For children growing up today, especially in progressive corners of the world, racism might seem like a thing of the past (if not altogether an unknown concept.) For their series “Kids React,” The Fine Bros decided to interview 12 kids, aged 7 to 13, on their reactions to the Cheerios commercial. When asked why they thought the commercial would be considered so controversial, not a single one of them could come up with an answer. This launches them into a frank, emotional discussion on racism, discrimination, and why everyone has the right to love whomever they want. Watch it here:

We don’t know where these kids come from, what their parents are like, or what kinds of beliefs they’ve grown up surrounded by. Regardless, their responses are heartfelt and unrehearsed, and it just goes to show much the adult world could stand to learn from kids like this.

At the bottom of their video, The Fine Bros link to the following resources for race equality, which we encourage you to check out:

http://www.adl.org/
http://www.hrw.org/
http://www.racialequitytools.org/intr…
http://itstopswithme.humanrights.gov.au/
http://www.standagainstracism.org/ind…
http://www.unitedagainstracism.org/

What do you think of the Cheerios commercial and of the kids’ reactions? Tell us your thoughts in the comments section below!

Breaking Free of Family

February 15, 2011

Question:

I live in an English speaking country and I have read a response you had about interracial marriages however it was in response to someone who was already married and I am wondering in my situation, I am open to marrying any race/religion so long as the person has the qualities I believe will suit me and I who I feel is right for me and who I have chosen but how would I go about from breaking my parents wish? In another response you told a 27 year old that it was okay for them to leave an abusive father even if it meant leaving the mother as it wasn’t her job to protect the mother and that she was old enough to leave and live her life. Is that the same for someone of an Indian background?


Answer:

To be clear, I’m not encouraging interracial marriages for their own sake. If one’s heart leads you  to such a partnership, and your love is strong enough, then God bless you. But you are not even in a relationship and you are thinking about how to break the disappointing news to your parents.  You say you want someone that suits you and is right for you. Is there some reason you have decided that such a match requires someone of a different race than yours? Working out  the differences between two people in the course of a marriage is challenging enough even with similar cultural and racial backgrounds, why add to that challenge if you don’t need to?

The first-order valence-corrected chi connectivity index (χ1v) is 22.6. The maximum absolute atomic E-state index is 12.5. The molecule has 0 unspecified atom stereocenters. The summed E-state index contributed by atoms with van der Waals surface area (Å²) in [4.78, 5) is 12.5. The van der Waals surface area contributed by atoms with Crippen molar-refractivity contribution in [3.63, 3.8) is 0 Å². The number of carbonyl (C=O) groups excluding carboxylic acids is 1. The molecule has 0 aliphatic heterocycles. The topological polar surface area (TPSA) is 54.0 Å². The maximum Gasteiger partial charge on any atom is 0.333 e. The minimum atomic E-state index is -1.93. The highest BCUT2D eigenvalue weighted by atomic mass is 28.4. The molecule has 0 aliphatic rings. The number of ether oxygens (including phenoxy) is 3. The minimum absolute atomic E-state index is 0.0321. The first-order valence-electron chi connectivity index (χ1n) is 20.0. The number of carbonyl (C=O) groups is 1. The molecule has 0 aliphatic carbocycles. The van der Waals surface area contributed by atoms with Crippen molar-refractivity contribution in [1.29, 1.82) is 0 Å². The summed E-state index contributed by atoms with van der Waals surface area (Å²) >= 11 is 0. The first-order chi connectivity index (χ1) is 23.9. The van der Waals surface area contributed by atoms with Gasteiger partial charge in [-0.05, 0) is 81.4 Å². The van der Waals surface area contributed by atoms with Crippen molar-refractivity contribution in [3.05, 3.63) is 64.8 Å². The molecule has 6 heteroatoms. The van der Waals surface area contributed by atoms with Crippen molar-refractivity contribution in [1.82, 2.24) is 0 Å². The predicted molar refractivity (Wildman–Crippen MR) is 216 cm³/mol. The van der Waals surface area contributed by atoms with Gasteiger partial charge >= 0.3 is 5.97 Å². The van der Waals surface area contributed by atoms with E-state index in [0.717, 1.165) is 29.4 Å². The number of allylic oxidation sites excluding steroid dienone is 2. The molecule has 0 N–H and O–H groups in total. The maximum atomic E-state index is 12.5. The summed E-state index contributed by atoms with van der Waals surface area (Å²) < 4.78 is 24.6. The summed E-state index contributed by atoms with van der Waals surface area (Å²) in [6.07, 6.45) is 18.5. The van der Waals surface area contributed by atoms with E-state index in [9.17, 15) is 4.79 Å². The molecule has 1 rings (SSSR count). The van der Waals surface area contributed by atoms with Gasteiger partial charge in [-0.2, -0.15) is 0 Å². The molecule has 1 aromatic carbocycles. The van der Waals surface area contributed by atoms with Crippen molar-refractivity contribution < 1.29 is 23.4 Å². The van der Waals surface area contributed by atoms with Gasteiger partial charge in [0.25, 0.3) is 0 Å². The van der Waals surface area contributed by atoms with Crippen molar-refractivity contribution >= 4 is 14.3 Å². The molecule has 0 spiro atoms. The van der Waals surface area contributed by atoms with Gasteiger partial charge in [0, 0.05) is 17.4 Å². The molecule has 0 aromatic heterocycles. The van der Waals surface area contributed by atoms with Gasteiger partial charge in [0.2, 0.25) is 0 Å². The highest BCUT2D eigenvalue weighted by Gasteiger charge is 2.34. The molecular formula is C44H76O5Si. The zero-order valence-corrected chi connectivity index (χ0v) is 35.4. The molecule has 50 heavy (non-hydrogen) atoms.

Regarding the 27 year-old with the abusive father – I think you may have misunderstood my point. I encouraged her to leave because she wasn’t able to help or protect her mother.  She was postponing her own life to remain in a hopeless situation at home. And yes, this advice applies to Indians and non-Indians alike. Just because someone comes from a society with a strong family traditions and expectations doesn’t mean they should accommodate abusive behavior more than someone from a less traditional family.

Love,

Deepak

deepakchopra.com

 

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Interracial Marriage

 

 

Question for Deepak:

 

I would love to hear your thoughts on marriage between different races.
Being on the spiritual path we all know that everyone is equal, we are all connected to the one Divine Source and it is all important to see what is on the inside of a person rather than their exterior look. I am married to a man from Indian descent and I am from European stock. I have always tried to keep a high vibration of love and integrity around people that believe races should not mix but I must admit it has been difficult. Especially when some people hold very strong, old fashioned views and they think they have the right to express them. My question is, how does one live in a world where your heart and soul say one thing and society (loudly at times) says another?
 
Answer from Deepak:
I support all those who want to get married regardless of their race, ethnicity, religion, or gender. The challenges of creating a married life together is hard enough, but doing it without societal support makes it that much harder.
 
But if it’s any consolation, every spiritual aspirant has to leave the comfort and approval of their tribe at some point as they outgrow the confines of the group they have identified with earlier in life. As the spiritual self expands, it no longer feels comfortable within the confines of the rules, beliefs, and orthodoxy of the various groups they belong to—such as nationality, religion, and culture. My advice for you is to make your marriage such a big, strong spiritual identity that you do not look for the approval of others, nor feel diminished by the lack of that external approval.
Love,
Deepak